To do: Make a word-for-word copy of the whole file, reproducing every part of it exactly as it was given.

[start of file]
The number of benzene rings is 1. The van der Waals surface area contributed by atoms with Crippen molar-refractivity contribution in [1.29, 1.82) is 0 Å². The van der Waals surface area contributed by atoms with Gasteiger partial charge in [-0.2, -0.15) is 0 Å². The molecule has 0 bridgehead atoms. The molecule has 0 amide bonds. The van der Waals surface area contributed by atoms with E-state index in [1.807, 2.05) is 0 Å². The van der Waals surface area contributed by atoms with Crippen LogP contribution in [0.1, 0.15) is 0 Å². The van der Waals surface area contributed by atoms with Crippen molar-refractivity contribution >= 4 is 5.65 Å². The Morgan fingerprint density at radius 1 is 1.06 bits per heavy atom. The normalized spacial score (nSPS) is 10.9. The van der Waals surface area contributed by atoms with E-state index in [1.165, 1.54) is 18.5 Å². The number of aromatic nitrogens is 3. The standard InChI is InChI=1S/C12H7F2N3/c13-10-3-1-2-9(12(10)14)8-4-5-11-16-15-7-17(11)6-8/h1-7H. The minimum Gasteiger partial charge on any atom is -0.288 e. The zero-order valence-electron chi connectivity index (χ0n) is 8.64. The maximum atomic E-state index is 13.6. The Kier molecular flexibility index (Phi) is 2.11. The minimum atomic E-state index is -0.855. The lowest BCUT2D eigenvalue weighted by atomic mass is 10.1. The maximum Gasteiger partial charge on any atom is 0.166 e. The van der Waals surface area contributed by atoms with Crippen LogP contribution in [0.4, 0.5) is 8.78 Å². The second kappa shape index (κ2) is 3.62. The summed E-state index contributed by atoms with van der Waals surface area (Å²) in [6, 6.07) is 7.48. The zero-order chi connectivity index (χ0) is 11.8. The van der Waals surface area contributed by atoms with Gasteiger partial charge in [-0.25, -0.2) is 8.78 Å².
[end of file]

The number of benzene rings is 1. The van der Waals surface area contributed by atoms with Crippen molar-refractivity contribution in [1.29, 1.82) is 0 Å². The van der Waals surface area contributed by atoms with Gasteiger partial charge in [-0.2, -0.15) is 0 Å². The molecule has 0 bridgehead atoms. The molecule has 0 amide bonds. The van der Waals surface area contributed by atoms with E-state index in [1.807, 2.05) is 0 Å². The van der Waals surface area contributed by atoms with Crippen LogP contribution in [0.1, 0.15) is 0 Å². The van der Waals surface area contributed by atoms with Crippen molar-refractivity contribution >= 4 is 5.65 Å². The Morgan fingerprint density at radius 1 is 1.06 bits per heavy atom. The normalized spacial score (nSPS) is 10.9. The van der Waals surface area contributed by atoms with E-state index in [1.165, 1.54) is 18.5 Å². The number of aromatic nitrogens is 3. The standard InChI is InChI=1S/C12H7F2N3/c13-10-3-1-2-9(12(10)14)8-4-5-11-16-15-7-17(11)6-8/h1-7H. The minimum Gasteiger partial charge on any atom is -0.288 e. The zero-order valence-electron chi connectivity index (χ0n) is 8.64. The maximum atomic E-state index is 13.6. The Kier molecular flexibility index (Phi) is 2.11. The minimum atomic E-state index is -0.855. The lowest BCUT2D eigenvalue weighted by atomic mass is 10.1. The maximum Gasteiger partial charge on any atom is 0.166 e. The van der Waals surface area contributed by atoms with Crippen LogP contribution in [0.4, 0.5) is 8.78 Å². The second kappa shape index (κ2) is 3.62. The summed E-state index contributed by atoms with van der Waals surface area (Å²) in [6, 6.07) is 7.48. The zero-order chi connectivity index (χ0) is 11.8. The van der Waals surface area contributed by atoms with Gasteiger partial charge in [-0.25, -0.2) is 8.78 Å².